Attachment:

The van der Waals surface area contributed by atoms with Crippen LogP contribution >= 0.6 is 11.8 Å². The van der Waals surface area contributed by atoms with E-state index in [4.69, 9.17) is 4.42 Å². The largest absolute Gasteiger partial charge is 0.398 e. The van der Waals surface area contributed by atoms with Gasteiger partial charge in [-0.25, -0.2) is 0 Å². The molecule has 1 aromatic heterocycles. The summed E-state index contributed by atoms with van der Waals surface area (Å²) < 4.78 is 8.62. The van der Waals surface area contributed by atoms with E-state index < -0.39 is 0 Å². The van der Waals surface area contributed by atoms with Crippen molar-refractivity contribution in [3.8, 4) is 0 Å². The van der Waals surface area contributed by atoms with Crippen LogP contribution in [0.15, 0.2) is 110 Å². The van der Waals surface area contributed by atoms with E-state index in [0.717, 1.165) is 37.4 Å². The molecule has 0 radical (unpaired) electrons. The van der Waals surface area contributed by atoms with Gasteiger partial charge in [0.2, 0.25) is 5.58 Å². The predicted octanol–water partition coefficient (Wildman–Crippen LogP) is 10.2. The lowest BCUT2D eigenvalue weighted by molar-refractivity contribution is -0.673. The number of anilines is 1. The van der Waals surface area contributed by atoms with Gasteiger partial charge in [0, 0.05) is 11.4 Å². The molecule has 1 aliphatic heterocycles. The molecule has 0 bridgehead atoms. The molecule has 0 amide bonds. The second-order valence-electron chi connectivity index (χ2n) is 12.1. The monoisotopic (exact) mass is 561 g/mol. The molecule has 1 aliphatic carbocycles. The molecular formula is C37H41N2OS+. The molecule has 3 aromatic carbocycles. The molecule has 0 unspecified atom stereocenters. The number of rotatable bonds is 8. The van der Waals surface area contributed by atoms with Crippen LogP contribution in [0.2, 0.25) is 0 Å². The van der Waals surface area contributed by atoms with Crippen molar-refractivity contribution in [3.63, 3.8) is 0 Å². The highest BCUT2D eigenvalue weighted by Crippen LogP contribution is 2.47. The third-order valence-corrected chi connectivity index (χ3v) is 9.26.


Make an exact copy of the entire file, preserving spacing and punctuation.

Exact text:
The van der Waals surface area contributed by atoms with Crippen LogP contribution >= 0.6 is 11.8 Å². The van der Waals surface area contributed by atoms with E-state index in [4.69, 9.17) is 4.42 Å². The largest absolute Gasteiger partial charge is 0.398 e. The van der Waals surface area contributed by atoms with Gasteiger partial charge in [-0.25, -0.2) is 0 Å². The molecule has 1 aromatic heterocycles. The summed E-state index contributed by atoms with van der Waals surface area (Å²) < 4.78 is 8.62. The van der Waals surface area contributed by atoms with E-state index < -0.39 is 0 Å². The van der Waals surface area contributed by atoms with Crippen molar-refractivity contribution in [3.8, 4) is 0 Å². The van der Waals surface area contributed by atoms with Crippen LogP contribution in [0.15, 0.2) is 110 Å². The van der Waals surface area contributed by atoms with E-state index in [0.717, 1.165) is 37.4 Å². The molecule has 0 radical (unpaired) electrons. The van der Waals surface area contributed by atoms with Gasteiger partial charge in [0.2, 0.25) is 5.58 Å². The predicted octanol–water partition coefficient (Wildman–Crippen LogP) is 10.2. The lowest BCUT2D eigenvalue weighted by molar-refractivity contribution is -0.673. The number of anilines is 1. The van der Waals surface area contributed by atoms with Gasteiger partial charge in [0, 0.05) is 11.4 Å². The molecule has 1 aliphatic heterocycles. The molecule has 0 bridgehead atoms. The molecule has 0 amide bonds. The second-order valence-electron chi connectivity index (χ2n) is 12.1. The monoisotopic (exact) mass is 561 g/mol. The molecule has 1 aliphatic carbocycles. The molecular formula is C37H41N2OS+. The molecule has 3 aromatic carbocycles. The molecule has 0 unspecified atom stereocenters. The number of rotatable bonds is 8. The van der Waals surface area contributed by atoms with Crippen LogP contribution in [0.2, 0.25) is 0 Å². The van der Waals surface area contributed by atoms with Crippen molar-refractivity contribution in [3.63, 3.8) is 0 Å². The highest BCUT2D eigenvalue weighted by Crippen LogP contribution is 2.47. The third-order valence-corrected chi connectivity index (χ3v) is 9.26.